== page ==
There’s something very magical in looking at your child for the first time – that first gaze at the human you created. Especially as a mother, I distinctly remember this moment. I was in awe of what my body could create. I studied every inch of my daughter’s body, her sweet ears that were uniquely shaped liked the letter E on the inside, her silvery eyes, the way her little feet sat together. It was hard to imagine that this body was created inside my own body. And then as she grew, she started to show some features of mine and some that matched Duncan. In fact, there are days when she’ll look particularly like me, other days when Shiri is the spitting image of her daddy, and other times she looks like her grandparents. Sometimes I just don’t know whom she resembles most. It is in all of these moments that I am reminded of the miracle of our very existence in the world. Had it not been for the moment God recognized the need for the creation of human beings, these wonders would not exist.
As we read Parshat Naso this week, we read about the Israelite society trying to move forward after leaving Egypt and about the establishment of a successful community. The narrative picks up with a second counting of the people; laws about how we are to treat one another and the property that we own; the blessing of the priests to the people; and the laws of the Nazir, detailing how we might dedicate ourselves directly to God. Among these laws is the notion of connection to a community, to God, and to the greater “people.”
As the section of text makes its way through the establishment of a new society, we learn about the confession, atonement, and ramifications of wrongdoing. The text teaches, “Any wrong toward a fellow man, thus breaking faith with the Lord.” This small verse becomes fodder for much debate among the commentators, but when I read this verse, I see the reminder that we were all created in God’s image. Therefore, an affront to a creation of God is an affront to the God of creation. Logically, if all human beings are created with the spark of the divine in them, then the person who pushes your buttons in all the wrong ways, and the person whom you can’t live without in the world, were both created with a divine spark.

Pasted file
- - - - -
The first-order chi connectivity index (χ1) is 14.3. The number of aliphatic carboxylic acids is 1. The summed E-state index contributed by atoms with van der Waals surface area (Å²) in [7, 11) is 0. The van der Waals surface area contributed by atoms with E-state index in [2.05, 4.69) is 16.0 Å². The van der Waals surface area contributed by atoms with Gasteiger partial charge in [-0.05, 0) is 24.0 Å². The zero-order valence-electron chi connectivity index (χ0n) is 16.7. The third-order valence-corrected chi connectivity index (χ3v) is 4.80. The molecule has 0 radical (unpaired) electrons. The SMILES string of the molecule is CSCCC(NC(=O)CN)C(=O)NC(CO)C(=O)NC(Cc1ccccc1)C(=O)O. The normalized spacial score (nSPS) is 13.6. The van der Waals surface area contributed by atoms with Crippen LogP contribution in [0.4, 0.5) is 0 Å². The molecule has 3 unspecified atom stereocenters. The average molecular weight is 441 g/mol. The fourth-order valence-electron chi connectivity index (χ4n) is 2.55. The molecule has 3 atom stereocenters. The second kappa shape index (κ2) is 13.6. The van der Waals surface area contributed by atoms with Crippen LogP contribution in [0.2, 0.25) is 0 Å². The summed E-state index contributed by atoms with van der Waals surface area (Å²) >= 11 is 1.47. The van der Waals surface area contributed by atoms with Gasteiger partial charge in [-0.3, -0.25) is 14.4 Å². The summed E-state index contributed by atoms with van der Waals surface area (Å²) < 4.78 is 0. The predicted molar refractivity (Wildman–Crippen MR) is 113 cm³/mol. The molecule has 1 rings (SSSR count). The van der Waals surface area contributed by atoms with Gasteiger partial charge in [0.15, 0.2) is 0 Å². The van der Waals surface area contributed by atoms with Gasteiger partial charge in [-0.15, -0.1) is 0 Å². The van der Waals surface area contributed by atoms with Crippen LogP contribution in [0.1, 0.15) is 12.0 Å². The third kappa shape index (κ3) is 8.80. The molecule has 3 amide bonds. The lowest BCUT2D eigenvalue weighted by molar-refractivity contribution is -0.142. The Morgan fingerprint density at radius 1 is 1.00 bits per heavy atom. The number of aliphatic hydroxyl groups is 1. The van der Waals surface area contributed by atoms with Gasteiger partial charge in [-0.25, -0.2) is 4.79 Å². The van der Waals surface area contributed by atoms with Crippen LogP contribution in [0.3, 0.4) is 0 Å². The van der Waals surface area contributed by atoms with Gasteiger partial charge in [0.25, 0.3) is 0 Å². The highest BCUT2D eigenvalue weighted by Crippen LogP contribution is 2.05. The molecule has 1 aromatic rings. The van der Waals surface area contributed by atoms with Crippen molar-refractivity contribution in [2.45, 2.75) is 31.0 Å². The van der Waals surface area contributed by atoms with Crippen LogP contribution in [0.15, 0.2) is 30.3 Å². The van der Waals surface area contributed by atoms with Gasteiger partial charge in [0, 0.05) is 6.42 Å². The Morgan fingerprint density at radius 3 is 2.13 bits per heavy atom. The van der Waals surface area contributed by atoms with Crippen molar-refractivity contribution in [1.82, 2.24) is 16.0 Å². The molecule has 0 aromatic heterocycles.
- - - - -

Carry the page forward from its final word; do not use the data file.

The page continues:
It’s events like last week’s tragic attacks that occurred in our own backyard in Portland that make it especially hard to reconcile our belief in this inner divine spark. The horrendous news of the brutal attack on Portland public transit reached a new low this week, as it was reported that personal possessions of one of the men slain were stolen off his corpse by someone else on the train.
We are living in a time in which we are constantly reminded of the simple, sad truth that a spark is not enough. A spark is not a flame. A spark dies instantly if it is not ignited, and who is responsible for igniting that spark? We are, not God. God was responsible for placing the spark within each of us, but we are responsible for the flame. I read this single verse in this week’s Torah portion and can only imagine what the world would look like if every time we looked at one another, we not only recognized something greater than ourselves, but also our mandate to make sure that the spark of recognition is never extinguished.